Reuters: The governing board of the U.N. nuclear watchdog on Thursday unanimously called on Iran to halt sensitive atomic work it resumed this week, a demand Tehran has rejected as unacceptable and illegal.
The resolution adopted by the International Atomic Energy
Agency’s (IAEA) board of governors says Iran must resume a full suspension of all nuclear fuel related activities and asks the agency to verify Tehran’s compliance. Reuters
By Louis Charbonneau and Francois Murphy
VIENNA – The governing board of the U.N. nuclear watchdog on Thursday unanimously called on Iran to halt sensitive atomic work it resumed this week, a demand Tehran has rejected as unacceptable and illegal.
The resolution adopted by the International Atomic Energy Agency’s (IAEA) board of governors says Iran must resume a full suspension of all nuclear fuel related activities and asks the agency to verify Tehran’s compliance.
“The resolution on Iran was just adopted without a vote by consensus, full consensus. All 35 members of the board agreed the language of the resolution text,” IAEA spokeswoman Melissa Fleming told reporters.
The IAEA board began meeting on Tuesday but adjourned to allow the EU time to negotiate the Iran resolution with the board members. It reconvened on Thursday to approve the draft after days of backroom negotiations on the text.
The resolution, drafted by Britain, Germany and France, requests IAEA chief Mohamed ElBaradei “to provide a comprehensive report on the implementation of Iran’s NPT (Non-Proliferation Treaty) Safeguards Agreement and this resolution by 3 September 2005”.
Iran resumed activities at the Isfahan uranium conversion plant on Monday. Despite U.S. and EU calls that it not resume work there, Tehran on Wednesday broke the U.N. seals and made the facility fully operational.
The text did not say Iran should be referred to the U.N. Security Council, which has the power to impose sanctions.
Iran rejected the draft resolution, saying it violated the NPT, the global pact against nuclear arms.
“The European Union’s resolution is unacceptable and we reject it,” Mohammad Saeedi, deputy head of Iran’s Atomic Energy Organisation and a senior member of its delegation to the IAEA meeting, told Reuters before the resolution was approved.
“Iran considers the Paris Agreement as broken if the EU resolution is approved … Iran does not accept the resolution as it is not legal and also it is against the NPT,” he said.
SECURITY COUNCIL IN SEPTEMBER?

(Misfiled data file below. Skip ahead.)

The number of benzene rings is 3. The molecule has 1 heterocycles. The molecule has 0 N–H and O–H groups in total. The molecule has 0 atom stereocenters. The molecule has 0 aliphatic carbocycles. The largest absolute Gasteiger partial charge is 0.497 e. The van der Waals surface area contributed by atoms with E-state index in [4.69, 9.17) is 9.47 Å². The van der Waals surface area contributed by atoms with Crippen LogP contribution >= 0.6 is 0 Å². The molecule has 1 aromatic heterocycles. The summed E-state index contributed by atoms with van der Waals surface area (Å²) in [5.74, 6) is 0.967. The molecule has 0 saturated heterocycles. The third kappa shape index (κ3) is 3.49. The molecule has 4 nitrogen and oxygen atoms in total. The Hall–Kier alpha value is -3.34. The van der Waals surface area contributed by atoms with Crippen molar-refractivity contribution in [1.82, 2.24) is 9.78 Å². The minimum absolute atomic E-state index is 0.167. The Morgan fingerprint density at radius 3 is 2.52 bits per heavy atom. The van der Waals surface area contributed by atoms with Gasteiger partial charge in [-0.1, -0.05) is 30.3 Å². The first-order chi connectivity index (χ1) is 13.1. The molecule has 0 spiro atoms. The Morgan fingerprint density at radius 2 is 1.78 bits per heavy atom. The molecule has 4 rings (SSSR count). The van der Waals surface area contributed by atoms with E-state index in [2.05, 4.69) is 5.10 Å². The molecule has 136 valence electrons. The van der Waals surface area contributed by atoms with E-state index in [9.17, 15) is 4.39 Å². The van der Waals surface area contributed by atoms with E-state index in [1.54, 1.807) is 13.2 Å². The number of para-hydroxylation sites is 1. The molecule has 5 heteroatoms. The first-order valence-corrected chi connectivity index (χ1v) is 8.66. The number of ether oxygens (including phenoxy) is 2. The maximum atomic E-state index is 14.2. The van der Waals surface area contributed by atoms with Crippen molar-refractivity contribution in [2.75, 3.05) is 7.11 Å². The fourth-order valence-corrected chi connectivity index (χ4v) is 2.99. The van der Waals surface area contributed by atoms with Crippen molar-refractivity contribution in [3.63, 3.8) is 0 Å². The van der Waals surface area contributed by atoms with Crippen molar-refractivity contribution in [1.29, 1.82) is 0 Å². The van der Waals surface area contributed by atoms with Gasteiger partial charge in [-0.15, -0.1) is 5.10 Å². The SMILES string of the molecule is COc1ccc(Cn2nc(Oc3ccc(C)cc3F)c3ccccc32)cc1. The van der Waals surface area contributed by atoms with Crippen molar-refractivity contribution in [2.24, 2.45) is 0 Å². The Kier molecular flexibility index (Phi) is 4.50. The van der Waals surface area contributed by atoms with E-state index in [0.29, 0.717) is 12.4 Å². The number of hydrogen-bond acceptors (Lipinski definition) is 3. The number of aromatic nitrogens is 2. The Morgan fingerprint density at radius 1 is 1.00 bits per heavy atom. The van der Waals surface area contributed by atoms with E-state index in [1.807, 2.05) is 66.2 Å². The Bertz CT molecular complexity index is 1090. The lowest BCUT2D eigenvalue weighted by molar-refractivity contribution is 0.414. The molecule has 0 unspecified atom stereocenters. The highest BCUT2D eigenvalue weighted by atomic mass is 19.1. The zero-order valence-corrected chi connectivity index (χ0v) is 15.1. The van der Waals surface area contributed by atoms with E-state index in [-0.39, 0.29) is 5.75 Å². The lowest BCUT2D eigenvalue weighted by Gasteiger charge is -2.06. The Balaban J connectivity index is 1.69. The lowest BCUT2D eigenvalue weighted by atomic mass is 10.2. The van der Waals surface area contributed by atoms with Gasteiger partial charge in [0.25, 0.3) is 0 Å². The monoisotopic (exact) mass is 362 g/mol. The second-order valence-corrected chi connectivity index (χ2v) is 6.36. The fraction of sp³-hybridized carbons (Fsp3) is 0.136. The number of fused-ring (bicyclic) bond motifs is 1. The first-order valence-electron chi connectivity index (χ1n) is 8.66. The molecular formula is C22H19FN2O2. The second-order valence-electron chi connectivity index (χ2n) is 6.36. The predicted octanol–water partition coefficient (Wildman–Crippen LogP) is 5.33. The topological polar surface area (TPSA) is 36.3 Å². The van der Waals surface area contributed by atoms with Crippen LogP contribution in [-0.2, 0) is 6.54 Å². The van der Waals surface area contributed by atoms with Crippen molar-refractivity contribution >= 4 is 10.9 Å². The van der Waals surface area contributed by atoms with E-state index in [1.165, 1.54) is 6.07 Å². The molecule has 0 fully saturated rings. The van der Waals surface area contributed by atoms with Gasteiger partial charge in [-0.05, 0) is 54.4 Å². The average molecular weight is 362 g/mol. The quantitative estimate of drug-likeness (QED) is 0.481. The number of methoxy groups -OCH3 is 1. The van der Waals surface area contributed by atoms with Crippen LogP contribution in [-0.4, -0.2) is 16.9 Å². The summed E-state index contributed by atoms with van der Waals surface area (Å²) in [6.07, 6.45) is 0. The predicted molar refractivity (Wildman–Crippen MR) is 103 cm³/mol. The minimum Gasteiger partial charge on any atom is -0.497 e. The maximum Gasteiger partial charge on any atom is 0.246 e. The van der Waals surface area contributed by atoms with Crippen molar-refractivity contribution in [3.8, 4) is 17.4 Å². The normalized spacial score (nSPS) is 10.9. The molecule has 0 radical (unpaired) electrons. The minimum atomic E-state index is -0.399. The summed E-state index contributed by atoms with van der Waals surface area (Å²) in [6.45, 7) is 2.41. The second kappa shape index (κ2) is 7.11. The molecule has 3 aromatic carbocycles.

Iran voluntarily suspended all sensitive atomic work in November 2004 after reaching a deal with the EU trio called the Paris Agreement, under which Tehran froze work related to atomic fuel production while negotiating a permanent deal with the EU.
Earlier this week, Iran rejected the EU’s offer of political and economic incentives if it permanently abandoned enriched uranium fuel production, calling it “an insult to the Iranian nation for which the EU3 must apologise”.
Iran denies Western accusations that its atomic programme is a front for covert bomb-making. It says it needs to develop nuclear power as an alternative energy source to meet booming electricity demand and keep its oil and gas reserves for export.
The resolution “urges Iran to re-establish full suspension of all enrichment related activities … and to permit the Director General to reinstate the seals that have been removed at (Isfahan).”
EU diplomats said if Iran does not comply, they will ask the board to refer the matter to the Security Council in September.
Under the NPT, which Iran has signed, Tehran may process and enrich uranium for peaceful purposes. But the EU trio say the only way to prove peaceful intentions is to renounce all sensitive technologies.
Uranium conversion is the first step in process of creating enriched uranium, which can fuel nuclear power plants or, when very highly enriched, atomic weapons.
IRAN MAY STILL BE HIDING THINGS
The draft also implied that the Europeans believe Tehran may still have some nuclear secrets. It said “outstanding issues relating to Iran’s nuclear programme have yet to be resolved and … the Agency is not yet in a position to conclude that there are no undeclared activities in Iran”.
However, it also left open “the possibility of further discussions” between Iran and the EU trio aimed at resolving the nuclear impasse between Islamic republic and the West.
One European diplomat said the draft was “harsh enough to satisfy the Americans but something the developing countries can live with”.
While Western countries, Russia and China backed the text from the beginning, some developing states such as India, Indonesia and Brazil opposed it. EU diplomats negotiated up to when the board began meeting to win a consensus.
Some developing countries fear the attempt to force Iran to give up sensitive nuclear activities could one day be used against their own nuclear programmes and therefore object to it.
To allay their fears, the EU trio included a clause “recognising the right of states to the development and practical application of atomic energy for peaceful purposes.”